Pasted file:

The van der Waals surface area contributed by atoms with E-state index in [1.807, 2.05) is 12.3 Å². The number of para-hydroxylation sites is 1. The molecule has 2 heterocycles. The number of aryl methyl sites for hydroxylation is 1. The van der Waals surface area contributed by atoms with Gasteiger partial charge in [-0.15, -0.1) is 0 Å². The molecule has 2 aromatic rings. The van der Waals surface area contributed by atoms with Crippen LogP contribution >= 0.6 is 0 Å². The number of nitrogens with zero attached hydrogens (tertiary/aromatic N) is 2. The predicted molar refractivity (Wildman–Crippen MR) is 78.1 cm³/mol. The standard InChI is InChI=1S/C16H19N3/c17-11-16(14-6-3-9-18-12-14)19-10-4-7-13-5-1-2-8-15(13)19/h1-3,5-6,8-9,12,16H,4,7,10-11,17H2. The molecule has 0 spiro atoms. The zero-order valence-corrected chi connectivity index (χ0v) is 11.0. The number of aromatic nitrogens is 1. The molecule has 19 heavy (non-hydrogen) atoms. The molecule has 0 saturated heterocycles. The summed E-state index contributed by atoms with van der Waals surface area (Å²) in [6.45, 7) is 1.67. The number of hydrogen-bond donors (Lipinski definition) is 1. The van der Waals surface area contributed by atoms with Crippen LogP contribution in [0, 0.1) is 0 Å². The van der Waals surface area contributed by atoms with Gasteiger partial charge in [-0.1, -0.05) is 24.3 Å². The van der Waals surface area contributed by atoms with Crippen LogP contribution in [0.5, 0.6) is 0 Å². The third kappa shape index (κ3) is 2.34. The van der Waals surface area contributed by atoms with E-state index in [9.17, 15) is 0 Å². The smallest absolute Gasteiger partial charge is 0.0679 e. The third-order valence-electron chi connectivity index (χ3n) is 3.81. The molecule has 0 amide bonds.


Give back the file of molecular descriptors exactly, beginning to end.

The van der Waals surface area contributed by atoms with E-state index in [1.807, 2.05) is 12.3 Å². The number of para-hydroxylation sites is 1. The molecule has 2 heterocycles. The number of aryl methyl sites for hydroxylation is 1. The van der Waals surface area contributed by atoms with Gasteiger partial charge in [-0.15, -0.1) is 0 Å². The molecule has 2 aromatic rings. The van der Waals surface area contributed by atoms with Crippen LogP contribution >= 0.6 is 0 Å². The number of nitrogens with zero attached hydrogens (tertiary/aromatic N) is 2. The predicted molar refractivity (Wildman–Crippen MR) is 78.1 cm³/mol. The standard InChI is InChI=1S/C16H19N3/c17-11-16(14-6-3-9-18-12-14)19-10-4-7-13-5-1-2-8-15(13)19/h1-3,5-6,8-9,12,16H,4,7,10-11,17H2. The molecule has 0 spiro atoms. The zero-order valence-corrected chi connectivity index (χ0v) is 11.0. The number of aromatic nitrogens is 1. The molecule has 19 heavy (non-hydrogen) atoms. The molecule has 0 saturated heterocycles. The summed E-state index contributed by atoms with van der Waals surface area (Å²) in [6.45, 7) is 1.67. The number of hydrogen-bond donors (Lipinski definition) is 1. The van der Waals surface area contributed by atoms with Crippen LogP contribution in [0, 0.1) is 0 Å². The van der Waals surface area contributed by atoms with Gasteiger partial charge in [-0.1, -0.05) is 24.3 Å². The van der Waals surface area contributed by atoms with Crippen LogP contribution in [0.5, 0.6) is 0 Å². The third kappa shape index (κ3) is 2.34. The van der Waals surface area contributed by atoms with E-state index in [9.17, 15) is 0 Å². The smallest absolute Gasteiger partial charge is 0.0679 e. The third-order valence-electron chi connectivity index (χ3n) is 3.81. The molecule has 0 amide bonds.